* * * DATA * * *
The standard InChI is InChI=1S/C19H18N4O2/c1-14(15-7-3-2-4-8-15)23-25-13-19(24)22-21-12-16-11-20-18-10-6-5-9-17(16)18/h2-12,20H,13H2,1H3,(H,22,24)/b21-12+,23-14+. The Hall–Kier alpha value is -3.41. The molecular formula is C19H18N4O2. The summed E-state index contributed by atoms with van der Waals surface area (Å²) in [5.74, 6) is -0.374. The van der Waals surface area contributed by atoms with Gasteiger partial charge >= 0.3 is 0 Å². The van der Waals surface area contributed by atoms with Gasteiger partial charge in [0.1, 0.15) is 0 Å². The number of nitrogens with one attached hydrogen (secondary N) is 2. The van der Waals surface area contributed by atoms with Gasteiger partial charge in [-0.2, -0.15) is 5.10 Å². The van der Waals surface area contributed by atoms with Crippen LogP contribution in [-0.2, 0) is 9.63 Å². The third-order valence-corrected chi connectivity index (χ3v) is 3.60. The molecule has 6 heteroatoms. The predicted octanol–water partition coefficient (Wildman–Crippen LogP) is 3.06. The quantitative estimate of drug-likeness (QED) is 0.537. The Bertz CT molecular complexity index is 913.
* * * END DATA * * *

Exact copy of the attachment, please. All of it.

The standard InChI is InChI=1S/C19H18N4O2/c1-14(15-7-3-2-4-8-15)23-25-13-19(24)22-21-12-16-11-20-18-10-6-5-9-17(16)18/h2-12,20H,13H2,1H3,(H,22,24)/b21-12+,23-14+. The Hall–Kier alpha value is -3.41. The molecular formula is C19H18N4O2. The summed E-state index contributed by atoms with van der Waals surface area (Å²) in [5.74, 6) is -0.374. The van der Waals surface area contributed by atoms with Gasteiger partial charge >= 0.3 is 0 Å². The van der Waals surface area contributed by atoms with Gasteiger partial charge in [0.1, 0.15) is 0 Å². The number of nitrogens with one attached hydrogen (secondary N) is 2. The van der Waals surface area contributed by atoms with Gasteiger partial charge in [-0.2, -0.15) is 5.10 Å². The van der Waals surface area contributed by atoms with Crippen LogP contribution in [-0.2, 0) is 9.63 Å². The third-order valence-corrected chi connectivity index (χ3v) is 3.60. The molecule has 6 heteroatoms. The predicted octanol–water partition coefficient (Wildman–Crippen LogP) is 3.06. The quantitative estimate of drug-likeness (QED) is 0.537. The Bertz CT molecular complexity index is 913.